A motion to dismiss based upon insufficient evidence is properly denied if the evidence, in the light most favorable to the State and giving the State every reasonable inference to be drawn therefrom, tends to establish every element of the offense charged and that the defendant is the perpetrator of that offense. State v. Jarrett, 137 N.C. App. 256, 262, 527 S.E.2d 693, 697 (2000). The evidence must be substantial, more than merely whimsical. Id. “Substantial evidence has been defined as 'that amount of relevant evidence that a reasonable mind might accept as adequate to support a conclusion.'” State v. Carrilo, 149 N.C. App. 543, 548, 562 S.E.2d 47, 50 (2002)(quoting State v. Porter, 303 N.C. 680, 685, 281 S.E.2d 377, 381 (1981)).
    To obtain a conviction for robbery with a dangerous weapon (armed robbery), the State must prove that the defendant unlawfully took or attempted to take personal property from another or from a business, with the use or threatened use of a firearm or otherdangerous weapon, implement or means, thereby endangering or threatening the life of a person. State v. Hartman, 344 N.C. 445, 473, 476 S.E.2d 328, 344 (1996), cert. denied, 520 U.S. 1201, 137 L. Ed. 2d 708 (1997). The State must prove “that the victim reasonably believed that the defendant possessed, or used or threatened to use a firearm in the perpetration of the crime.” State v. Lee, 128 N.C. App. 506, 510, 495 S.E.2d 373, 376 (1998). To meet this burden, “[t]he State need only prove that the defendant represented that he had a firearm and that circumstances led the victim reasonably to believe that the defendant had a firearm and might use it.” Id. “[I]t is not necessary for the State to prove that the defendant displayed the firearm to the victim.” State v. Bartley, 156 N.C. App. 490, 496, 577 S.E.2d 319, 323 (2003); see State v. Williams, 335 N.C. 518, 438 S.E.2d 727 (1994)(finding no error in the defendant's conviction of armed robbery and utilizing a mandatory presumption that the defendant possessed a firearm, where defendant entered a convenience store and pulled an object “wrapped in something” from his pocket and demanded money from the cashier and the cashier believed the object to be a gun, despite the defendant's testimony that he did not own nor “mess with guns”); State v. Lee, 128 N.C. App. 506, 495 S.E.2d 373 (1998)(finding no error in the judgment of the trial court and approving the trial court's use of the mandatory presumption that defendant possessed a firearm, where the defendant covered the victim's head and threatened to shoot her if she resisted and subsequently robbed the victim, despite the fact that the victimnever saw the gun).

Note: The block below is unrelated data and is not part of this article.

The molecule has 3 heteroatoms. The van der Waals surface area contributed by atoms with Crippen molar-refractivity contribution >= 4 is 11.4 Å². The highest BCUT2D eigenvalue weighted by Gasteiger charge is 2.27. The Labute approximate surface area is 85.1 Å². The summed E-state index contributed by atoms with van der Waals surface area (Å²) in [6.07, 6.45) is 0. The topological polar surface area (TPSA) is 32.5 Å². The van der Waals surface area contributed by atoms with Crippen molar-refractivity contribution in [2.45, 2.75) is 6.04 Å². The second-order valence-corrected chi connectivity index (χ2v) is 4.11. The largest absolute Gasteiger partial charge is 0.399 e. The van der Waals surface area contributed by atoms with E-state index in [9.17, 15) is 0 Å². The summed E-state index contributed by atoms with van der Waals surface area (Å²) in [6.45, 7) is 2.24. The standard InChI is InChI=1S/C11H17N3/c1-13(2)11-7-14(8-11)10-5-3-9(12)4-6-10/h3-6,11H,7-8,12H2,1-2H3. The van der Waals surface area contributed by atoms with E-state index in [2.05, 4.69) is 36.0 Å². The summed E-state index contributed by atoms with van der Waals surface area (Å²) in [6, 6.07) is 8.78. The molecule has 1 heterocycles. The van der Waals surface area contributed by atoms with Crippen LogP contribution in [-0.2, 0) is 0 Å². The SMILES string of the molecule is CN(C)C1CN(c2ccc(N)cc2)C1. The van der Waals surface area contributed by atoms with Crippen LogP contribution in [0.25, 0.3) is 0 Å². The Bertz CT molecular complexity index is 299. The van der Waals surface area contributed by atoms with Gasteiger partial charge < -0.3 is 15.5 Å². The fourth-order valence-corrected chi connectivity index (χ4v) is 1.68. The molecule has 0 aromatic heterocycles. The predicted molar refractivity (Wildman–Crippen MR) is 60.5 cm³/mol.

While defendant would argue to the contrary, we conclude that there is sufficient evidence that defendant used or threatened to use a firearm and threatened the life of Virginia Graham during the 8 December 2001 robbery of the Scotchman convenience store. The victim testified that defendant told her he had a gun and gestured as though he had a gun; that there was a bulge at the waist of defendant's pants, under his shirt; that she believed that bulge to be a gun; and that she was scared defendant would actually use that gun to shoot her if she did not comply with his demands during the robbery. The victim further testified that defendant threatened to shoot back into the store if she attempted to call for help before he could get away.
    In accordance with Williams, Lee and their progeny, we conclude that the evidence here entitled the State to a mandatory presumption that defendant used a firearm or dangerous weapon and endangered or threatened the victim's life. Moreover, like those cases, evidence that defendant did not actually possess a gun was not sufficient to counter the mandatory presumption which arose from the State's evidence that defendant possessed and utilized a firearm in the commission of the subject robbery. We conclude, therefore, that the trial court did not err in denying defendant's motion to dismiss.
    Having so concluded, we hold that defendant received a fair trial, free from prejudicial error.
    No error.    Judges TIMMONS-GOODSON and CALABRIA concur.
    Report per Rule 30(e).